II. Legal Standard

         Under Rule 56(a), “[t]he court shall grant summary judgment if the movant shows that there is no genuine dispute as to any material fact and the movant is entitled to judgment as a matter of law.” Fed.R.Civ.P. 56(a). This does not mean, however, that “some alleged factual dispute between the parties” necessarily defeats the motion for summary judgment. Anderson v. Liberty Lobby, Inc., 477 U.S. 242, 247-48 (1986) (emphasis in original). Rather, “the requirement is that there be no genuine issue of material fact.” Id. (emphasis in original).

         In reviewing a motion for summary judgment, the court views the facts, and all reasonable inferences that may be drawn from them, in the light most favorable to the non-moving party. See Matsushita Elec. Indus. Co., Ltd. v. Zenith Radio Corp., 475 U.S. 574, 587-88 (1986); Lee v. Town of Seaboard, 863 F.3d 323, 327 (4th Cir. 2017). The court must also “refrain from ‘weigh[ing] the evidence or mak[ing] credibility determinations'” when evaluating motions for summary judgment. Lee, 863 F.3d at 327 (quoting Jacobs v. N.C. Admin. Office of the Courts, 780 F.3d 562, 568-69 (4th Cir. 2015)).

         III. Analysis

         A. Applicable Interpretation of the UCL

         The only remaining Plaintiff, Jackson, is a citizen of California, who alleges violations of California law against a Defendant incorporated in Delaware with its principal place of business in California. The case is in federal court on the basis of the diversity of citizenship of the parties. As such, the Court applies the relevant substantive state law to reach its decision. See Zimmerman v. Novartis Pharm. Corp., 889 F.Supp.2d 757, 761 (D. Md. 2012) (citing Erie R.R. Co. v. Tompkins, 304 U.S. 64, 78-79 (1938)).

         Courts in this district have directly applied California courts' interpretations of the UCL when adjudicating alleged California UCL violations on behalf of a purported class. See, e.g., Mason v. Machine Zone, Inc., 140 F.Supp.3d 457, 464 (D. Md. 2015); Beyond Sys. Inc. v. Kraft Foods, Inc., 972 F.Supp.2d 748, 768-69 (D. Md. 2013). This Court will do the same.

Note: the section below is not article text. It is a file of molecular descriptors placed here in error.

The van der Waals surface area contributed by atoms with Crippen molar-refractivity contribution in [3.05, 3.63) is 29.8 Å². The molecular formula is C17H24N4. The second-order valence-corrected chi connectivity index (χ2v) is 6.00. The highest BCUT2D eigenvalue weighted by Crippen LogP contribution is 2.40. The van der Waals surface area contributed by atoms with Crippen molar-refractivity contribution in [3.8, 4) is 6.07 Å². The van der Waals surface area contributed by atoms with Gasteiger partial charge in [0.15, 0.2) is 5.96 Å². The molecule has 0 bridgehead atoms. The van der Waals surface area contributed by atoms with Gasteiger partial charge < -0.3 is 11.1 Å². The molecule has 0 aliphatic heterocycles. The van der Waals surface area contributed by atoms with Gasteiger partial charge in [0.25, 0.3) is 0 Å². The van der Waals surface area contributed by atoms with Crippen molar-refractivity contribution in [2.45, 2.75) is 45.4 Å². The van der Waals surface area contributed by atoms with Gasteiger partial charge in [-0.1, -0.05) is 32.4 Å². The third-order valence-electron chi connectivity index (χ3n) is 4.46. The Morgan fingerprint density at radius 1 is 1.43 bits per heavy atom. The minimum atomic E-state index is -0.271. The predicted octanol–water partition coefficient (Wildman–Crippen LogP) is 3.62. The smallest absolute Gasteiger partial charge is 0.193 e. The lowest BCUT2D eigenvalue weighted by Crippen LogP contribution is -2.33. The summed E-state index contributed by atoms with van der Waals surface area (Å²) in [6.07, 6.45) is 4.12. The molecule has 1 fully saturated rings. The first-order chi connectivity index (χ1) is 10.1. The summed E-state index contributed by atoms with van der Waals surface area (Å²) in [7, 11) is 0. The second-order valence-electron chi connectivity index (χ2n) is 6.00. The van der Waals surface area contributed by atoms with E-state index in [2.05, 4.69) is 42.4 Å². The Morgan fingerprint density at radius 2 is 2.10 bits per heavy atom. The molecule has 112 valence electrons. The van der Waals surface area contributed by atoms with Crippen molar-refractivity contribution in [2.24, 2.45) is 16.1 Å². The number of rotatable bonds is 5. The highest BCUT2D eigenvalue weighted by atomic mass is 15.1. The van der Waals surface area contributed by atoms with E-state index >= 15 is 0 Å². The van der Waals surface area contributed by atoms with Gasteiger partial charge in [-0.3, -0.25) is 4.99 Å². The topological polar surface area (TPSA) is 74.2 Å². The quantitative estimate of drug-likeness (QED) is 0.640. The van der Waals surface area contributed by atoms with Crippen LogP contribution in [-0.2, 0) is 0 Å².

B. Statute of Limitations

         Maryland's general statute of limitations for civil claims is three years. See Md. Code Ann., Cts. & Jud. Proc. § 5-101. The UCL has a four-year limitations period. See Cal. Bus. & Prof. Code § 17208. If a federal district court sitting in a diversity case is dealing with a question of law that is procedural in nature, the forum state's law applies, but if the question of law is substantive, the law of the state where the wrong occurred applies. Sokolowski v. Flanzer, 769 F.2d 975, 978 (4th Cir. 1985) (applying Maryland law).

         In this choice of law context, Maryland courts almost universally view issues pertaining to the statute of limitations as procedural, not substantive. Turner v. Yamaha Motor Corp., U.S.A., 591 A.2d 886, 887 (Md. Ct. Spec. App. 1991); Doughty v. Prettyman, 148 A.2d 438, 440 (Md. 1959). The only exception to this rule under Maryland law is when the expiration of the statute of limitations period contained in the law of a forum state would terminate a plaintiff's right to maintain an action initiated pursuant to a foreign statute. Turner, 591 A.2d at 888. In such cases, Maryland courts apply the statute of limitations period of the foreign state's law. See Id. In that case, the statute of limitations is deemed to be substantive. In order for the statute of limitations for a law to be considered “substantive, ” the law must (a) contain a specific statute of limitations; and (b) create a new liability that does not exist at common law. See Slate v. Zitomer, 275 Md. 534, 542 (1975).

         It appears that the UCL created new liabilities that did not exist at common law. Generally, liabilities regarding unfair competition and misleading business practice arose to protect competitors, not consumers. See § 5:9. Common law false advertising, 2 Callmann on Unfair Comp., Tr. & Mono. § 5:9 (4th Ed.) (“The common law never developed a robust false advertising tort, ”); see also Kwikset Corp. v. Superior Court, 246 P.3d 877, 883 (Cal. 2011) (stating that the purpose of the UCL is to “protect both consumers and competitors by promoting fair competition in commercial markets for goods and services”) (internal citations and quotation marks omitted); Barquis v. Merchants Collection Assn., 7 Cal.3d 94, 109 (Cal. 1972) (“[T]he Legislature, by adopting [the precursor to the UCL], broadened the scope of legal protection against wrongful business practices generally, and in so doing extended to the entire ...